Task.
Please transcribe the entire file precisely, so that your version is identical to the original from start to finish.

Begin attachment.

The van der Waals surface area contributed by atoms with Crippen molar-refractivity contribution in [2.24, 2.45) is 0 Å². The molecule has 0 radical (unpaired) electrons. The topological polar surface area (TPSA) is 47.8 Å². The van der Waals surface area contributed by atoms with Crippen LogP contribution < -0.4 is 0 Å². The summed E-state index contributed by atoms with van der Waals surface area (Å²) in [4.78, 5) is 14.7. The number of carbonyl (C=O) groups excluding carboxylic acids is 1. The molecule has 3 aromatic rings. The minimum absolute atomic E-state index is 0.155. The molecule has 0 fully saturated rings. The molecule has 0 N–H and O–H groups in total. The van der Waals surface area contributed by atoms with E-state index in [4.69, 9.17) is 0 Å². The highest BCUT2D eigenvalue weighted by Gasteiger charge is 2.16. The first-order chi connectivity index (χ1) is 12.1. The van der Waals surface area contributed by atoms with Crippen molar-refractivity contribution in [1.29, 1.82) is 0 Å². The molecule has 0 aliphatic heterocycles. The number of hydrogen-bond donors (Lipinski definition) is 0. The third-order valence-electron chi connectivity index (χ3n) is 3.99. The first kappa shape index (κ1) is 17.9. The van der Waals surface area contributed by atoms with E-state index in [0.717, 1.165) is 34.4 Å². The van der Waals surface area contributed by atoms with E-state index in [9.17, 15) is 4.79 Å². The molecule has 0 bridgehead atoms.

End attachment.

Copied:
The van der Waals surface area contributed by atoms with Crippen molar-refractivity contribution in [2.24, 2.45) is 0 Å². The molecule has 0 radical (unpaired) electrons. The topological polar surface area (TPSA) is 47.8 Å². The van der Waals surface area contributed by atoms with Crippen LogP contribution < -0.4 is 0 Å². The summed E-state index contributed by atoms with van der Waals surface area (Å²) in [4.78, 5) is 14.7. The number of carbonyl (C=O) groups excluding carboxylic acids is 1. The molecule has 3 aromatic rings. The minimum absolute atomic E-state index is 0.155. The molecule has 0 fully saturated rings. The molecule has 0 N–H and O–H groups in total. The van der Waals surface area contributed by atoms with E-state index in [4.69, 9.17) is 0 Å². The highest BCUT2D eigenvalue weighted by Gasteiger charge is 2.16. The first-order chi connectivity index (χ1) is 12.1. The van der Waals surface area contributed by atoms with Crippen molar-refractivity contribution in [1.29, 1.82) is 0 Å². The molecule has 0 aliphatic heterocycles. The number of hydrogen-bond donors (Lipinski definition) is 0. The third-order valence-electron chi connectivity index (χ3n) is 3.99. The first kappa shape index (κ1) is 17.9. The van der Waals surface area contributed by atoms with E-state index in [0.717, 1.165) is 34.4 Å². The van der Waals surface area contributed by atoms with E-state index in [9.17, 15) is 4.79 Å². The molecule has 0 bridgehead atoms.